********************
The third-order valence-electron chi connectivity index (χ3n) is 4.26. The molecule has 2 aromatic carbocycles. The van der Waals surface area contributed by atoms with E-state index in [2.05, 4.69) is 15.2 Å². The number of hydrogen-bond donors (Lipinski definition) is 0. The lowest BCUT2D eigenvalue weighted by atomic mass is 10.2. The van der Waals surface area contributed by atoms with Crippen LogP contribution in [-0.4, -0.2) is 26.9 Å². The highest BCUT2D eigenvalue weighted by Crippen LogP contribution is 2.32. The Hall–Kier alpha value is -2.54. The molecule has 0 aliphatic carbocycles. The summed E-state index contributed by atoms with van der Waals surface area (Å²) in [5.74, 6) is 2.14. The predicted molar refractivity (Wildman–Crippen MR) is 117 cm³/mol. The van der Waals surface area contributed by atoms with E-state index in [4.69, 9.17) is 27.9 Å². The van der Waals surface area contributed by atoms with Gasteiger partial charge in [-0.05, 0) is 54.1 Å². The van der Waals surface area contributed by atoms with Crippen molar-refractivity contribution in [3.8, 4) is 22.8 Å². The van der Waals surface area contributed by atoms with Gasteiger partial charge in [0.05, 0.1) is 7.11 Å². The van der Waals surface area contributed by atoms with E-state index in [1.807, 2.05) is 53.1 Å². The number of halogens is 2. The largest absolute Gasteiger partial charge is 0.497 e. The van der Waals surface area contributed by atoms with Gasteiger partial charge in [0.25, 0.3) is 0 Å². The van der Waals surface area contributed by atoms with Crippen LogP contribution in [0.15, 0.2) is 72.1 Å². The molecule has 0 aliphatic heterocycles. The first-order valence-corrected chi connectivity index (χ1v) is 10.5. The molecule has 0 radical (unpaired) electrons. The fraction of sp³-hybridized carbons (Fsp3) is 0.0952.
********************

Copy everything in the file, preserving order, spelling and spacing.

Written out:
The third-order valence-electron chi connectivity index (χ3n) is 4.26. The molecule has 2 aromatic carbocycles. The van der Waals surface area contributed by atoms with E-state index in [2.05, 4.69) is 15.2 Å². The number of hydrogen-bond donors (Lipinski definition) is 0. The lowest BCUT2D eigenvalue weighted by atomic mass is 10.2. The van der Waals surface area contributed by atoms with Crippen LogP contribution in [-0.4, -0.2) is 26.9 Å². The highest BCUT2D eigenvalue weighted by Crippen LogP contribution is 2.32. The Hall–Kier alpha value is -2.54. The molecule has 0 aliphatic carbocycles. The summed E-state index contributed by atoms with van der Waals surface area (Å²) in [5.74, 6) is 2.14. The predicted molar refractivity (Wildman–Crippen MR) is 117 cm³/mol. The van der Waals surface area contributed by atoms with E-state index in [4.69, 9.17) is 27.9 Å². The van der Waals surface area contributed by atoms with Gasteiger partial charge in [-0.05, 0) is 54.1 Å². The van der Waals surface area contributed by atoms with Crippen molar-refractivity contribution in [3.8, 4) is 22.8 Å². The van der Waals surface area contributed by atoms with Gasteiger partial charge in [0.05, 0.1) is 7.11 Å². The van der Waals surface area contributed by atoms with E-state index in [1.807, 2.05) is 53.1 Å². The number of halogens is 2. The largest absolute Gasteiger partial charge is 0.497 e. The van der Waals surface area contributed by atoms with Gasteiger partial charge in [0.25, 0.3) is 0 Å². The van der Waals surface area contributed by atoms with Crippen LogP contribution in [0.15, 0.2) is 72.1 Å². The molecule has 0 aliphatic heterocycles. The first-order valence-corrected chi connectivity index (χ1v) is 10.5. The molecule has 0 radical (unpaired) electrons. The fraction of sp³-hybridized carbons (Fsp3) is 0.0952.